Rent or Own: There Is an Option Out There for Everyone

Distributors offer a wide array of rental options — learn the ins and outs before committing

Renting is often a win-win situation for contractors and distributors. While a contractor may pay a little bit more over the long run, the ability to space out payments on a truck over time can be well worth it.

But there are considerations to make before jumping on the rental bandwagon.

A recent-year model piece of equipment with customization can easily run upward of a half-million dollars. Fortunately, with the increasing demand and focus on alternative excavation methods, options for renting and purchase have grown significantly.

“We work outside the box — it’s not all black and white,” says Smiley Rich, executive vice president of the rental division for Custom Truck One Source. “We lay rental agreements out to how the customer would like to do it.”

While Custom Truck One Source does sell trucks, they are willing to rent out any piece of equipment in their $300 million inventory. The company has nearly 4,000 Tornado Global Hydrovacs vac units in rotation, along with a plethora of support equipment and Cusco DOT-code sewer jetters.


The main consideration for any contractor between rental and purchase is obviously cash flow, but Rich makes clear that it’s not a this-or-that decision.

“If a company doesn’t have the capital expenditure money to spend right now, but they need units because they landed a big job, we’ll put the unit on a rental purchase option,” Rich says. “At the end of that period, we apply a percentage of their rental expenditures toward the purchase, so they didn’t just throw away that rental money.”

Custom Truck One Source, like most distributors, will work with customers on a variety of rental periods.

“It depends on the company as to how they structure, whether they want to rent or lease, or just purchase outright,” Rich says. “They can customize the agreement as much as they want; they can structure it pretty much any way they want; they can do rent to rent or rent to purchase.”


One of the biggest differences between renting, rental purchase and straight purchase is maintenance. Most distributors will remain in charge of maintenance during a rental agreement, but not so for rental purchase or straight purchase.

That might seem like a clear-cut benefit: Why take on the responsibility of maintenance if you don’t have to? But there again, it’s a matter of preference. There are inherent speed bumps when you’re not in charge of maintaining your own equipment. It may limit your ability to control when and how maintenance is done or even whom it is done by.

On the other hand, it can be a serious benefit for small operations that might not have their own mechanics or infrastructure to make repairs anyway.

“One of the chief concerns about having your own vacuum truck is if you’ll be able to properly maintain it,” says an article on Haaker Equipment’s website. Haaker Equipment also offers a wide range of rental options in addition to selling. “Owning the truck also means being saddled with the responsibility to repair anything that breaks and looking for a temporary replacement truck when necessary. This can prove to be a highly tedious task, especially if you do not have the staff to deal with it.”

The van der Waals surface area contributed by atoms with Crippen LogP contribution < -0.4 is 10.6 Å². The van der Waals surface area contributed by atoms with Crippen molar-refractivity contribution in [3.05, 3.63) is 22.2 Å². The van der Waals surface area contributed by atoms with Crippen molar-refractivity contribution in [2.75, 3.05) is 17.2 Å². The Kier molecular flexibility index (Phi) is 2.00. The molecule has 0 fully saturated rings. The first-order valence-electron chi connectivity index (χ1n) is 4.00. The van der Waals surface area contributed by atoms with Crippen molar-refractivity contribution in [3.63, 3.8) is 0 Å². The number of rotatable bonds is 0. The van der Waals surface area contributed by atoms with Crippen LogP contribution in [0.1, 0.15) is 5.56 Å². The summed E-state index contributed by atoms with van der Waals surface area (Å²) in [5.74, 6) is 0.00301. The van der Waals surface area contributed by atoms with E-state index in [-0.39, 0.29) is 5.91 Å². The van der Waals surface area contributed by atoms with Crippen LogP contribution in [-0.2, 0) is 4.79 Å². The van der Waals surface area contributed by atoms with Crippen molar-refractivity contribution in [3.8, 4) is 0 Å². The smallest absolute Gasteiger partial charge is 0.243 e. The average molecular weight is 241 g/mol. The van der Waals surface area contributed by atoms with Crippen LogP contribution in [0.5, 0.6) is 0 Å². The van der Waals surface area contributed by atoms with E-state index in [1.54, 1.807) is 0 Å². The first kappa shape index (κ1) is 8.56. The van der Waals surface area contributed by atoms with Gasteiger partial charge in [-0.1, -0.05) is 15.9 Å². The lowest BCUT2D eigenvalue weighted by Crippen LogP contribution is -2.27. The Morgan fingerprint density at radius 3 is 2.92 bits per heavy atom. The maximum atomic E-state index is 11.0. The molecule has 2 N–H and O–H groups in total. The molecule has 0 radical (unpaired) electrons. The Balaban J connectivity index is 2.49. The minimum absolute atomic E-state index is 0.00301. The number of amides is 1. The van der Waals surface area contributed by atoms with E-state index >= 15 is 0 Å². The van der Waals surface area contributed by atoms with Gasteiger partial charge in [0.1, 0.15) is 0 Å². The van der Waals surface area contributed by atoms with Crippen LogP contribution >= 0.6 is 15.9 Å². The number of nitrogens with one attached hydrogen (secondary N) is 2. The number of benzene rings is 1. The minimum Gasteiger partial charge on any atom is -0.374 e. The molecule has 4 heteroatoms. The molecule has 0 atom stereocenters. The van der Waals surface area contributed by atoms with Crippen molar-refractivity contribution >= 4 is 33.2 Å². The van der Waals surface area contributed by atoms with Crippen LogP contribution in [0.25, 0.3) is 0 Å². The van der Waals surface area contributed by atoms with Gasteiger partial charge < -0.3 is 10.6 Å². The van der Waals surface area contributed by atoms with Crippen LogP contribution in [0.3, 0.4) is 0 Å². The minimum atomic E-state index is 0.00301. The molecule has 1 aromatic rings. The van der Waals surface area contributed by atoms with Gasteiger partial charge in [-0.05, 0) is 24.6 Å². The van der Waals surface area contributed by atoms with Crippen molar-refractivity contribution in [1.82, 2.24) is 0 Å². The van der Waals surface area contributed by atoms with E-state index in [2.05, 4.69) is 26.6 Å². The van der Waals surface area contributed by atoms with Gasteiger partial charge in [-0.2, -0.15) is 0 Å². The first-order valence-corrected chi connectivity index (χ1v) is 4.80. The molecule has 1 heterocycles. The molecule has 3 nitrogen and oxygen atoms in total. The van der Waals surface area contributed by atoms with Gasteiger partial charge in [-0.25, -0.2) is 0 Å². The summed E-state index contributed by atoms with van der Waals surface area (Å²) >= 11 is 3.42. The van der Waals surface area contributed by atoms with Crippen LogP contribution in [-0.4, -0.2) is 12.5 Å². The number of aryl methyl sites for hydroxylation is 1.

Another consideration is customization. For many vacuum excavation contractors, customization is the key to a profitable rig. Renting a unit limits your options. But if you make a commitment upfront to purchase the unit, most distributors will work with you and build to spec.

Be wary, though — these are binding legal commitments that have serious financial consequences when shirked.

“If it’s a signed RPO (rental purchase option) agreement and there’s a minimum term, there is no getting out of it,” Rich says. “In many cases, there are minimum terms. Here’s how that works: Let’s say you come in and sign an RPO agreement clearly stating that you’re responsible for repairs and maintenance. So we say, ‘You have to give us a 12-month guarantee,’ which means if you don’t buy the truck, you have to keep it for 12 months.

“You can buy at any point: If you decide after the second month that you want to buy it, you can buy it — there’s no penalty. If you don’t buy it, then you still have to keep it 12 months. It keeps people from saying, ‘Hey Smiley, I want this vac unit in the rental fleet,’ so I drop in a half-a-million-dollar unit, and then they return it after two weeks. That’s not a good business plan.”


In the end, whether to rent or buy often comes down to personal preference.

“Some people just want to rent, and in some cases, they rent it until it’s totally paid out and off they go,” Rich says. “Small companies starting out typically just want to rent. They have a job that may last three or four months, so they rent. At the end of the four months, if the job is over and they don’t have a next job for it, they return the unit. If they have a next job, they may decide at that point they want to put it on RPO. If they want to put it on RPO after they’ve had it three months, that’s fine.”

Rich says typical rental agreements run anywhere from three to 36 months, but they will even go out to 40 months or more in some cases. The last consideration to make is how flexible your distributor will be. See what changes they will allow down the road, and always make sure you know exactly what you’re getting into before signing on the dotted line.

“It’s simply a choice by the customer as to how they want to do things,” Rich says. “Some people don’t want to own things; some people don’t want to pay rent. But it’s always an option. We just try to structure the agreement based around the customer’s needs.”


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